Mislabelling drives skate to brink of extinction

Nov 18, 2009
A rajidae skate swims in the Mediterranean off southern Turkey. Due to an 83-year-old error of classification, a species of European skate could become the first marine fish driven to extinction by commercial fishing, according to a study released Wednesday.

A species of common skate is to become the first marine fish species to be driven to extinction by commercial fishing, due to an error of species classification 80 years ago, reveals research published today in the journal Aquatic Conservation.

The European common skate, Dipturus batis, has been on the World Conservation Union's Red List of Threatened Species since 2006, with France currently being responsible for 60.2% of reported landings. These catches are predominantly registered under the name 'D.batis,' however researchers, led by Dr Samuel Iglésias, show that 'D. batis' is in fact two clearly distinct species which have been incorrectly categorised as one since the 1920s.

From the mid-19th century the common skate was described as two distinct species, the flapper skate, D. intermedia, and the blue skate, D. flossada. However, in an influential work in 1926 R.S Clark recognised only 'D. batis' as a valid species and this classification has largely gone unchallenged since.

This classification confusion has resulted in the depletion of the flapper skate, the more endangered species of the two, being masked in the catch record. This means the risk of extinction is far higher than previously assessed and without immediate and incisive action the species may be in an irreversible decline towards extinction.

When conducting sampling in fish markets during the start of this study Dr Iglésias observed noticeable morphological differences in the 'Dipturus batis' specimens he sampled. In order to understand these differences the researchers not only analysed the systematic molecular data but also reviewed the species' life history and analysed fishery statistics.

"As the species was listed as 'Critically endangered' I wanted to understand who's who? I estimated at the beginning that it would take some weeks to resolve this question, but in the end it took me about two years," said Iglésias. "Our research clearly shows that D. cf. flossada and D. cf. intermedia are distinct and should be resurrected as two valid species."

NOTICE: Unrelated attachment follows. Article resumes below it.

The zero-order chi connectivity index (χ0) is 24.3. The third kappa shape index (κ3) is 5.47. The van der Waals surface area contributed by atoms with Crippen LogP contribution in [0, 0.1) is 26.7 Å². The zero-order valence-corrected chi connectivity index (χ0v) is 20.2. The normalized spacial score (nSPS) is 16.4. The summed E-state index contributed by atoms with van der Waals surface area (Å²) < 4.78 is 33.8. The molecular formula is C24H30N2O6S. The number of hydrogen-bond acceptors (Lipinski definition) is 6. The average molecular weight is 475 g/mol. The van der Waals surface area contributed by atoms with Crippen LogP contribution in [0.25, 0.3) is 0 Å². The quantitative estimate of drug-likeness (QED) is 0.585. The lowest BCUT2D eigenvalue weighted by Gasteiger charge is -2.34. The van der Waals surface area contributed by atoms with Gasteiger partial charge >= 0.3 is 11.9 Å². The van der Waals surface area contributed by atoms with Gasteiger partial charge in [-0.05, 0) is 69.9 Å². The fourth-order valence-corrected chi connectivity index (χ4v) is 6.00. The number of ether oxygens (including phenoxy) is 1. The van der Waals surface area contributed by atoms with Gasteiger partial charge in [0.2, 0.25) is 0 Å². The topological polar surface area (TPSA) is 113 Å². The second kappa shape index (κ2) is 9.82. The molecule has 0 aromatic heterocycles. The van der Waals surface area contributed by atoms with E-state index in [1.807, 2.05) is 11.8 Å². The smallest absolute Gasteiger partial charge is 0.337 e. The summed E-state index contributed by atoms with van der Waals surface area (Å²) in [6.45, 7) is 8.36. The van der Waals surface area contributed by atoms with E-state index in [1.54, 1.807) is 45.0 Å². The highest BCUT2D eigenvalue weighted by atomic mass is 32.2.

Common Skates, which were once abundant in British and European waters, have been in sharp decline for decades. In 2008 the International Council for the Exploration of the Sea (ICES) noted that the species is depleted in the Celtic and North Seas, the Skagerrak and the English Channel. The ICES advised no target fishing and that by-catch should be minimised.

"The threat of extinction for European Dipturus together with mislabelling in fishery statistics highlight the need for a huge reassessment of population for the different Dipturus species in European waters," concluded Iglésias. "Without revision and recognition of its distinct status the world's largest skate, D. cf. intermedia, could soon be rendered extinct."

Source: Wiley

Explore further: No-take marine reserves a no-win for seahorses

add to favorites email to friend print save as pdf

Related Stories

Radically-Designed Skates Improve Performance

Jan 20, 2005

This spring, California-based LandRoller will introduce the first major innovation in skating in over 25 years. Its radical new skate design cranks up performance to take skaters to places – and surfaces ...

Over 100 new sharks and rays classified

Sep 18, 2008

(PhysOrg.com) -- Australian scientists have completed an ambitious 18-month project to name and describe more than 100 new species of sharks and rays.

Recommended for you

No-take marine reserves a no-win for seahorses

11 hours ago

A UTS study on how seahorses are faring in no-take marine protected areas (MPAs) in NSW has revealed that where finishing is prohibited, seahorses aren't doing as well.

Dolphin hunting season kicks off in Japan

16 hours ago

The controversial six-month dolphin hunting season began on Monday in the infamous town of Taiji, but bad weather would delay any killing, a local official told AFP.

User comments : 0